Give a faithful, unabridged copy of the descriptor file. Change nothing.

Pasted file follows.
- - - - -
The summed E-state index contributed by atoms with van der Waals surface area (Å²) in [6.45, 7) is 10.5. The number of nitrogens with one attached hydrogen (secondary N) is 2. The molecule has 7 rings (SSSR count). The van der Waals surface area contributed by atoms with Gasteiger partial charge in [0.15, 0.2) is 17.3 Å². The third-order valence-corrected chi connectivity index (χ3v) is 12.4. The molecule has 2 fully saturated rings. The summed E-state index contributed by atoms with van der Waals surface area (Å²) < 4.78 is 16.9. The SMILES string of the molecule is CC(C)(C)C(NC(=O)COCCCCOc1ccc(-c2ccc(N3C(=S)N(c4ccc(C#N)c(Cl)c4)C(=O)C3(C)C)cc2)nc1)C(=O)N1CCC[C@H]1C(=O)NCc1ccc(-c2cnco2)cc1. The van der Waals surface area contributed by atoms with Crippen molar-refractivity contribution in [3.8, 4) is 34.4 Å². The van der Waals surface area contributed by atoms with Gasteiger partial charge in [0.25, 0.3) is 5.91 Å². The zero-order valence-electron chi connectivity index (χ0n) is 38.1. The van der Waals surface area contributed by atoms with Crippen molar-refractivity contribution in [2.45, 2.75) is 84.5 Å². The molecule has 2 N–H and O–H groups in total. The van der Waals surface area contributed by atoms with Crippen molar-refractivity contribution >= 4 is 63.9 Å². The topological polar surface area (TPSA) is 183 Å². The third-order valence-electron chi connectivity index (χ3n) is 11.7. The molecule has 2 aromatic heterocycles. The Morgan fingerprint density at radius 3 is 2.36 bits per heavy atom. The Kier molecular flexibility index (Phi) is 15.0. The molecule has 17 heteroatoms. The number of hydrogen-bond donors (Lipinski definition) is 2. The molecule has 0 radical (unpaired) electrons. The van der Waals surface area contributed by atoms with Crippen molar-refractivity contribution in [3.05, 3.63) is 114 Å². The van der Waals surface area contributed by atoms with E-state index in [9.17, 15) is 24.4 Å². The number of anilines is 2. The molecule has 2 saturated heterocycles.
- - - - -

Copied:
The summed E-state index contributed by atoms with van der Waals surface area (Å²) in [6.45, 7) is 10.5. The number of nitrogens with one attached hydrogen (secondary N) is 2. The molecule has 7 rings (SSSR count). The van der Waals surface area contributed by atoms with Gasteiger partial charge in [0.15, 0.2) is 17.3 Å². The third-order valence-corrected chi connectivity index (χ3v) is 12.4. The molecule has 2 fully saturated rings. The summed E-state index contributed by atoms with van der Waals surface area (Å²) < 4.78 is 16.9. The SMILES string of the molecule is CC(C)(C)C(NC(=O)COCCCCOc1ccc(-c2ccc(N3C(=S)N(c4ccc(C#N)c(Cl)c4)C(=O)C3(C)C)cc2)nc1)C(=O)N1CCC[C@H]1C(=O)NCc1ccc(-c2cnco2)cc1. The van der Waals surface area contributed by atoms with Crippen molar-refractivity contribution in [3.8, 4) is 34.4 Å². The van der Waals surface area contributed by atoms with Gasteiger partial charge in [0.25, 0.3) is 5.91 Å². The zero-order valence-electron chi connectivity index (χ0n) is 38.1. The van der Waals surface area contributed by atoms with Crippen molar-refractivity contribution in [2.45, 2.75) is 84.5 Å². The molecule has 2 N–H and O–H groups in total. The van der Waals surface area contributed by atoms with Crippen molar-refractivity contribution >= 4 is 63.9 Å². The topological polar surface area (TPSA) is 183 Å². The third-order valence-electron chi connectivity index (χ3n) is 11.7. The molecule has 2 aromatic heterocycles. The Morgan fingerprint density at radius 3 is 2.36 bits per heavy atom. The Kier molecular flexibility index (Phi) is 15.0. The molecule has 17 heteroatoms. The number of hydrogen-bond donors (Lipinski definition) is 2. The molecule has 0 radical (unpaired) electrons. The van der Waals surface area contributed by atoms with Crippen molar-refractivity contribution in [3.05, 3.63) is 114 Å². The van der Waals surface area contributed by atoms with E-state index in [9.17, 15) is 24.4 Å². The number of anilines is 2. The molecule has 2 saturated heterocycles.